Saturday, November 7, 2015

HEAR US Wins National Award For Kansas Doubled-Up Film Project

[Naperville, IL 11-7-15
Kansas tornadoes, wind, rain, heat and cold. Heartbreaking stories of domestic violence, house fires, abject poverty and abuse. Diane Nilan blended these adversities into “Worn Out Welcome Mat - Kansas,” her latest documentary about the invisible crisis of doubled-up homelessness. Her efforts earned the Best Targeted Campaign Award from the National Association for the Education of Homeless Children and Youth (NAEHCY), to be presented at the organization’s national conference Nov. 15-17 in Phoenix. 

Nilan, president and founder of HEAR US Inc., the Naperville-based national nonprofit giving voice and visibility to homeless children and youth, has been on the road for the past 10 years chronicling the plight and promise of homeless children and youth. Her experience as shelter director and advocate for homeless students shaped her creation of HEAR US, a unique approach to raising awareness about an epidemic issue. She lives in a van and has traveled over 240,000 miles of mostly backroads, filming and presenting to audiences from Congress to California to “give voice and visibility to homeless children and youth,” a subpopulation of homeless persons she believes is in excess of 3 million babies, toddlers, children and youth.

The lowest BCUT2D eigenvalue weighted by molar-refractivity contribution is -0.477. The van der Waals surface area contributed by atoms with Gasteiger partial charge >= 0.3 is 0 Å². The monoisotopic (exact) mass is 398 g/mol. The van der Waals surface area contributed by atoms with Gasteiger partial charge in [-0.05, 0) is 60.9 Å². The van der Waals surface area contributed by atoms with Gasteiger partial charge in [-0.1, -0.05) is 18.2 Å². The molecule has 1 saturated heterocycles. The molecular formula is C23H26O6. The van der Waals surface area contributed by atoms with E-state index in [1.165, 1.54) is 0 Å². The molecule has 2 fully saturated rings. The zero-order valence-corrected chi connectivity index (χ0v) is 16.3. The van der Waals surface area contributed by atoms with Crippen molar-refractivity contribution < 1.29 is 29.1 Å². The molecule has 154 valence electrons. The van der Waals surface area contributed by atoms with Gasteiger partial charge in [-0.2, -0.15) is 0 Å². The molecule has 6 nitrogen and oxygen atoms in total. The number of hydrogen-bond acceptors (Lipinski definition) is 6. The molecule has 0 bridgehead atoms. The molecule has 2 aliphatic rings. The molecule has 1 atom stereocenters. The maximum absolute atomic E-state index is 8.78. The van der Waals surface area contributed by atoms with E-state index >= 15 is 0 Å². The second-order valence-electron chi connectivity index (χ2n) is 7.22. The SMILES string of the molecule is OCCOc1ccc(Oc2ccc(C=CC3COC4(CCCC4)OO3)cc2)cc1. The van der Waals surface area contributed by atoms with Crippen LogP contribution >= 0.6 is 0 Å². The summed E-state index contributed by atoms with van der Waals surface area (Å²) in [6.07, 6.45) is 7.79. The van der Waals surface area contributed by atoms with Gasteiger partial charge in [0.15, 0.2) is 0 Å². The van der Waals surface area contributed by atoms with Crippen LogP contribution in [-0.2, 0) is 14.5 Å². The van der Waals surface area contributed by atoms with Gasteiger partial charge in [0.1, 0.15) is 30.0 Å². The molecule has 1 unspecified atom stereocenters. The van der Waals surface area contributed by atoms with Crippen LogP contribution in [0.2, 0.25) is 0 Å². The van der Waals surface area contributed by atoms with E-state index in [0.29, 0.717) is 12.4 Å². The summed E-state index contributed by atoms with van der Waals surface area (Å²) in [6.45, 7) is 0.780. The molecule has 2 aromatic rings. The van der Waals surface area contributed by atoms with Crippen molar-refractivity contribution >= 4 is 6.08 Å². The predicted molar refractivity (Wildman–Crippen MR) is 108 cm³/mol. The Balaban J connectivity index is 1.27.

The Kansas State Department of Education homeless education state coordinator Tate Toedman invited Nilan to film doubled up families and youth to focus on the majority of Kansas homeless students. Of more than 10,000 homeless students identified by Kansas schools, over 80% experience doubled up, a much-misunderstood and under-identified situation. “Hardships experienced by doubled-up homeless students and families often escape the attention of school officials,” points out Toedman. “Families may just think they’re experiencing ‘hard times’ and don’t self-identify as homeless.” 

Worn Out Welcome Mat - KS will be screened at the NAEHCY conference, and also in Manhattan, KS for National Homelessness and Hunger week. Nilan screened her documentary in Georgia and Mississippi on her “10th Anniversary-10,000 Mile” trek. 

“The heartbreaking stories, told by the parents and students experiencing homelessness,” Nilan states, “will enlighten those who never thought doubled up was ‘so bad.’ It is worse than bad. And we urgently need to comprehensively acknowledge and address this issue.”

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